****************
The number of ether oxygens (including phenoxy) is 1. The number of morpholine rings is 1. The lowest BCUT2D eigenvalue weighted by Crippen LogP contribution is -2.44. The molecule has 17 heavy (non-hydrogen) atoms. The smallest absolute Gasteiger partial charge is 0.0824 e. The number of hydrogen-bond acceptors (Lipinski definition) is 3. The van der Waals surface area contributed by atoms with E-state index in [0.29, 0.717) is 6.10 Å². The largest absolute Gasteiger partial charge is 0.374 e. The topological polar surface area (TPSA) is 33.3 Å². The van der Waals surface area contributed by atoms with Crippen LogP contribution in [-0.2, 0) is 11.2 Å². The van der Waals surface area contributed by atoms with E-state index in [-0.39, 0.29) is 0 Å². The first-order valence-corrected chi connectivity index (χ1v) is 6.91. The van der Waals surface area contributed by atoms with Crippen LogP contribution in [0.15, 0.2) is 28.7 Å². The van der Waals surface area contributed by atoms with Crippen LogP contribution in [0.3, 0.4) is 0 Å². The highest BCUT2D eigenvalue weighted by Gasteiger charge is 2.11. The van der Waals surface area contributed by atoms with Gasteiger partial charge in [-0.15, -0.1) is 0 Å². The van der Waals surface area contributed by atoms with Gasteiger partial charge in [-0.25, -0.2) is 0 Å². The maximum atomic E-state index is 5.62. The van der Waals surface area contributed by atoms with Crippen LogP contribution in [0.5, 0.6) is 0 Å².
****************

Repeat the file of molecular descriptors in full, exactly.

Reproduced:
The number of ether oxygens (including phenoxy) is 1. The number of morpholine rings is 1. The lowest BCUT2D eigenvalue weighted by Crippen LogP contribution is -2.44. The molecule has 17 heavy (non-hydrogen) atoms. The smallest absolute Gasteiger partial charge is 0.0824 e. The number of hydrogen-bond acceptors (Lipinski definition) is 3. The van der Waals surface area contributed by atoms with E-state index in [0.29, 0.717) is 6.10 Å². The largest absolute Gasteiger partial charge is 0.374 e. The topological polar surface area (TPSA) is 33.3 Å². The van der Waals surface area contributed by atoms with Crippen LogP contribution in [-0.2, 0) is 11.2 Å². The van der Waals surface area contributed by atoms with E-state index in [-0.39, 0.29) is 0 Å². The first-order valence-corrected chi connectivity index (χ1v) is 6.91. The van der Waals surface area contributed by atoms with Crippen LogP contribution in [0.15, 0.2) is 28.7 Å². The van der Waals surface area contributed by atoms with Crippen LogP contribution in [0.3, 0.4) is 0 Å². The highest BCUT2D eigenvalue weighted by Gasteiger charge is 2.11. The van der Waals surface area contributed by atoms with Gasteiger partial charge in [-0.15, -0.1) is 0 Å². The van der Waals surface area contributed by atoms with Gasteiger partial charge in [-0.25, -0.2) is 0 Å². The maximum atomic E-state index is 5.62. The van der Waals surface area contributed by atoms with Crippen LogP contribution in [0.5, 0.6) is 0 Å².